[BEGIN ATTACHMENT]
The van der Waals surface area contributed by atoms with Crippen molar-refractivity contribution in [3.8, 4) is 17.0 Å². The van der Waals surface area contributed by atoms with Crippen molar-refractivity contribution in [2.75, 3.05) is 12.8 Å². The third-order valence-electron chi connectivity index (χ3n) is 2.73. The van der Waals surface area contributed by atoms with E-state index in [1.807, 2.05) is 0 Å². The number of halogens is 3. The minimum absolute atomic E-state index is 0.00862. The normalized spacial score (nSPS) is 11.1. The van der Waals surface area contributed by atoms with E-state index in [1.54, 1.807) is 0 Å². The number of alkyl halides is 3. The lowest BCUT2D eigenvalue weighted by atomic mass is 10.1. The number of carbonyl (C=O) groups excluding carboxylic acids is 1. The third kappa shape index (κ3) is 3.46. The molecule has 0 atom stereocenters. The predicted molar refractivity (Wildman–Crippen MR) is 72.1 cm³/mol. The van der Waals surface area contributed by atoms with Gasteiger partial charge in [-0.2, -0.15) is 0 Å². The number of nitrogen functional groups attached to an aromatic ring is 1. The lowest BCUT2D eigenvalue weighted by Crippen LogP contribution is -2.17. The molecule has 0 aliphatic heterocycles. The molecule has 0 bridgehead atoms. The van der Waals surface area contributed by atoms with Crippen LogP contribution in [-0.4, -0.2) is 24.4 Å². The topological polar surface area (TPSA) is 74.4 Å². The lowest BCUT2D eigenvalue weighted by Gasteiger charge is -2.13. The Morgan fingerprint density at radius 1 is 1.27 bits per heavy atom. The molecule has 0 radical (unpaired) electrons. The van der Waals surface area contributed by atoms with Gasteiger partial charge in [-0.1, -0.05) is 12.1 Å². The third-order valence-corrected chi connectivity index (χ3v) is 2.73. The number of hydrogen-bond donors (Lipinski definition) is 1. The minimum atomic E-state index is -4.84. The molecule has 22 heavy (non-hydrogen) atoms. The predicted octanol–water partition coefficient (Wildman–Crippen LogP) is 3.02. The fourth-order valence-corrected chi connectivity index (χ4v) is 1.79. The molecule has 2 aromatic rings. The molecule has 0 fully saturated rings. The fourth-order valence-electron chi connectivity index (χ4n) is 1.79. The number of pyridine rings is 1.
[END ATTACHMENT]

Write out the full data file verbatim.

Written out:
The van der Waals surface area contributed by atoms with Crippen molar-refractivity contribution in [3.8, 4) is 17.0 Å². The van der Waals surface area contributed by atoms with Crippen molar-refractivity contribution in [2.75, 3.05) is 12.8 Å². The third-order valence-electron chi connectivity index (χ3n) is 2.73. The van der Waals surface area contributed by atoms with E-state index in [1.807, 2.05) is 0 Å². The number of halogens is 3. The minimum absolute atomic E-state index is 0.00862. The normalized spacial score (nSPS) is 11.1. The van der Waals surface area contributed by atoms with E-state index in [1.54, 1.807) is 0 Å². The number of alkyl halides is 3. The lowest BCUT2D eigenvalue weighted by atomic mass is 10.1. The number of carbonyl (C=O) groups excluding carboxylic acids is 1. The third kappa shape index (κ3) is 3.46. The molecule has 0 atom stereocenters. The predicted molar refractivity (Wildman–Crippen MR) is 72.1 cm³/mol. The van der Waals surface area contributed by atoms with Gasteiger partial charge in [-0.2, -0.15) is 0 Å². The number of nitrogen functional groups attached to an aromatic ring is 1. The lowest BCUT2D eigenvalue weighted by Crippen LogP contribution is -2.17. The molecule has 0 aliphatic heterocycles. The molecule has 0 bridgehead atoms. The van der Waals surface area contributed by atoms with Crippen LogP contribution in [-0.4, -0.2) is 24.4 Å². The topological polar surface area (TPSA) is 74.4 Å². The lowest BCUT2D eigenvalue weighted by Gasteiger charge is -2.13. The Morgan fingerprint density at radius 1 is 1.27 bits per heavy atom. The molecule has 0 radical (unpaired) electrons. The van der Waals surface area contributed by atoms with Gasteiger partial charge in [-0.1, -0.05) is 12.1 Å². The third-order valence-corrected chi connectivity index (χ3v) is 2.73. The number of hydrogen-bond donors (Lipinski definition) is 1. The minimum atomic E-state index is -4.84. The molecule has 22 heavy (non-hydrogen) atoms. The predicted octanol–water partition coefficient (Wildman–Crippen LogP) is 3.02. The fourth-order valence-corrected chi connectivity index (χ4v) is 1.79. The molecule has 2 aromatic rings. The molecule has 0 fully saturated rings. The fourth-order valence-electron chi connectivity index (χ4n) is 1.79. The number of pyridine rings is 1.